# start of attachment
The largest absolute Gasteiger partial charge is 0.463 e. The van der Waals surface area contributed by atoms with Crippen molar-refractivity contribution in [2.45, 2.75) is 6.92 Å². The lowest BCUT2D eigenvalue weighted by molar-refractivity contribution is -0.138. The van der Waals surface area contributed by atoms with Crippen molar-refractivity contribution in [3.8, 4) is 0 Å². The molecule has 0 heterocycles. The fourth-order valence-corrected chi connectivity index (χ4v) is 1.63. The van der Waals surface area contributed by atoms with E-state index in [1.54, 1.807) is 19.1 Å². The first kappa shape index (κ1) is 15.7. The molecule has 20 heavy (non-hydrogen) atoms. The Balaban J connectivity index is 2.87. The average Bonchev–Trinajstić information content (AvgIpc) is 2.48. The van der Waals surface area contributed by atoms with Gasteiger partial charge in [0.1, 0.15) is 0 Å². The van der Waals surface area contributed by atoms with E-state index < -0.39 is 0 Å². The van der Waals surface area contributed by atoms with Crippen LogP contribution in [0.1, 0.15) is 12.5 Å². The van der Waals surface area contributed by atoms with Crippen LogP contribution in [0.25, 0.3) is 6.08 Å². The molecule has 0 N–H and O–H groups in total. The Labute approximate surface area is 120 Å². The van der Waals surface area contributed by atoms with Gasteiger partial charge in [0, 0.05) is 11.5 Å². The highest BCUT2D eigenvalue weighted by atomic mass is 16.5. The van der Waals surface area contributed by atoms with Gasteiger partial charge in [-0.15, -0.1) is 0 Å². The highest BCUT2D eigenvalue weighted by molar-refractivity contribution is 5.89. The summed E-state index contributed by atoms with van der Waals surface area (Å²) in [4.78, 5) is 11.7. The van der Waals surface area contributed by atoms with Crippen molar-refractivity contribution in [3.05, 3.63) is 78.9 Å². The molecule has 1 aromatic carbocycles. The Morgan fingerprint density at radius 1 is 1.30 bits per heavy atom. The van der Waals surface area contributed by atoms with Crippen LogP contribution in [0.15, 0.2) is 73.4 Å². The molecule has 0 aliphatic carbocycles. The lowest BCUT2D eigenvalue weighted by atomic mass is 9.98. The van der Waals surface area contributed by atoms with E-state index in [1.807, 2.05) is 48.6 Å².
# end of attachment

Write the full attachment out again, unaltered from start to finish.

The largest absolute Gasteiger partial charge is 0.463 e. The van der Waals surface area contributed by atoms with Crippen molar-refractivity contribution in [2.45, 2.75) is 6.92 Å². The lowest BCUT2D eigenvalue weighted by molar-refractivity contribution is -0.138. The van der Waals surface area contributed by atoms with Crippen molar-refractivity contribution in [3.8, 4) is 0 Å². The molecule has 0 heterocycles. The fourth-order valence-corrected chi connectivity index (χ4v) is 1.63. The van der Waals surface area contributed by atoms with E-state index in [1.54, 1.807) is 19.1 Å². The first kappa shape index (κ1) is 15.7. The molecule has 20 heavy (non-hydrogen) atoms. The Balaban J connectivity index is 2.87. The average Bonchev–Trinajstić information content (AvgIpc) is 2.48. The van der Waals surface area contributed by atoms with Gasteiger partial charge in [0.1, 0.15) is 0 Å². The van der Waals surface area contributed by atoms with E-state index < -0.39 is 0 Å². The van der Waals surface area contributed by atoms with Crippen LogP contribution in [0.1, 0.15) is 12.5 Å². The van der Waals surface area contributed by atoms with Crippen LogP contribution in [0.25, 0.3) is 6.08 Å². The molecule has 0 N–H and O–H groups in total. The Labute approximate surface area is 120 Å². The van der Waals surface area contributed by atoms with Gasteiger partial charge in [0, 0.05) is 11.5 Å². The highest BCUT2D eigenvalue weighted by atomic mass is 16.5. The van der Waals surface area contributed by atoms with Gasteiger partial charge in [-0.15, -0.1) is 0 Å². The highest BCUT2D eigenvalue weighted by molar-refractivity contribution is 5.89. The summed E-state index contributed by atoms with van der Waals surface area (Å²) in [4.78, 5) is 11.7. The van der Waals surface area contributed by atoms with Crippen molar-refractivity contribution in [3.05, 3.63) is 78.9 Å². The molecule has 1 aromatic carbocycles. The Morgan fingerprint density at radius 1 is 1.30 bits per heavy atom. The van der Waals surface area contributed by atoms with Crippen LogP contribution in [0.15, 0.2) is 73.4 Å². The molecule has 0 aliphatic carbocycles. The lowest BCUT2D eigenvalue weighted by atomic mass is 9.98. The van der Waals surface area contributed by atoms with E-state index in [1.807, 2.05) is 48.6 Å².